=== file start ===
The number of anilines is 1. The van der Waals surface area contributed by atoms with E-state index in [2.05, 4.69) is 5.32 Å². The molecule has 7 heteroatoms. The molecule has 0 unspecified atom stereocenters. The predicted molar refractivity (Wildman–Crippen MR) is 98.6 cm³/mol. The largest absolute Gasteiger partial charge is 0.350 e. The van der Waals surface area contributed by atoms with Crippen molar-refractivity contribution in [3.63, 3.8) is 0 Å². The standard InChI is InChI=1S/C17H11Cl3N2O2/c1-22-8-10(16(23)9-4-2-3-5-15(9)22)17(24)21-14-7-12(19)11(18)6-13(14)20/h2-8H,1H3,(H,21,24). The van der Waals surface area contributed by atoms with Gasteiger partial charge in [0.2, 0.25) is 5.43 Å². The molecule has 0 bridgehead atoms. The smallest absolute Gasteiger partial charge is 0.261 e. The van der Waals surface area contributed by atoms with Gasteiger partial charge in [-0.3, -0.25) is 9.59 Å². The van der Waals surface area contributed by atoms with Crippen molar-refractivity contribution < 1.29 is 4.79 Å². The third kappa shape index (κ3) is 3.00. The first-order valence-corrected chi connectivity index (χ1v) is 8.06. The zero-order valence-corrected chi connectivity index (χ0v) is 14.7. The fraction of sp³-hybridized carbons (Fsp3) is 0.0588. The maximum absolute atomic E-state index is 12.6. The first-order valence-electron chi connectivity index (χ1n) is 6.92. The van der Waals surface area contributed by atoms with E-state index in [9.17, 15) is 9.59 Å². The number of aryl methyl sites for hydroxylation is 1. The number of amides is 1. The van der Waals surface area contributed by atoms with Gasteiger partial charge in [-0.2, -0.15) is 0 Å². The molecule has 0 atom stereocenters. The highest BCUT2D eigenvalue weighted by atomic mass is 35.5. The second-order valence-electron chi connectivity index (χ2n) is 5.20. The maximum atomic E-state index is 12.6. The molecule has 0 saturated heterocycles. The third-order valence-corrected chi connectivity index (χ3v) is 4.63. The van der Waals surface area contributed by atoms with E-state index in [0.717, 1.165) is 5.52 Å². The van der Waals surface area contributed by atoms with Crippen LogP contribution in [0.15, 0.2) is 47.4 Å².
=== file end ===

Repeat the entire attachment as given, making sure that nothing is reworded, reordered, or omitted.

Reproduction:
The number of anilines is 1. The van der Waals surface area contributed by atoms with E-state index in [2.05, 4.69) is 5.32 Å². The molecule has 7 heteroatoms. The molecule has 0 unspecified atom stereocenters. The predicted molar refractivity (Wildman–Crippen MR) is 98.6 cm³/mol. The largest absolute Gasteiger partial charge is 0.350 e. The van der Waals surface area contributed by atoms with Crippen molar-refractivity contribution in [3.63, 3.8) is 0 Å². The standard InChI is InChI=1S/C17H11Cl3N2O2/c1-22-8-10(16(23)9-4-2-3-5-15(9)22)17(24)21-14-7-12(19)11(18)6-13(14)20/h2-8H,1H3,(H,21,24). The van der Waals surface area contributed by atoms with Gasteiger partial charge in [0.2, 0.25) is 5.43 Å². The molecule has 0 bridgehead atoms. The smallest absolute Gasteiger partial charge is 0.261 e. The van der Waals surface area contributed by atoms with Gasteiger partial charge in [-0.3, -0.25) is 9.59 Å². The van der Waals surface area contributed by atoms with Crippen molar-refractivity contribution < 1.29 is 4.79 Å². The third kappa shape index (κ3) is 3.00. The first-order valence-corrected chi connectivity index (χ1v) is 8.06. The zero-order valence-corrected chi connectivity index (χ0v) is 14.7. The fraction of sp³-hybridized carbons (Fsp3) is 0.0588. The maximum absolute atomic E-state index is 12.6. The first-order valence-electron chi connectivity index (χ1n) is 6.92. The van der Waals surface area contributed by atoms with E-state index in [9.17, 15) is 9.59 Å². The number of aryl methyl sites for hydroxylation is 1. The number of amides is 1. The van der Waals surface area contributed by atoms with Gasteiger partial charge in [-0.2, -0.15) is 0 Å². The molecule has 0 atom stereocenters. The highest BCUT2D eigenvalue weighted by atomic mass is 35.5. The second-order valence-electron chi connectivity index (χ2n) is 5.20. The maximum atomic E-state index is 12.6. The molecule has 0 saturated heterocycles. The third-order valence-corrected chi connectivity index (χ3v) is 4.63. The van der Waals surface area contributed by atoms with E-state index in [0.717, 1.165) is 5.52 Å². The van der Waals surface area contributed by atoms with Crippen LogP contribution in [0.15, 0.2) is 47.4 Å².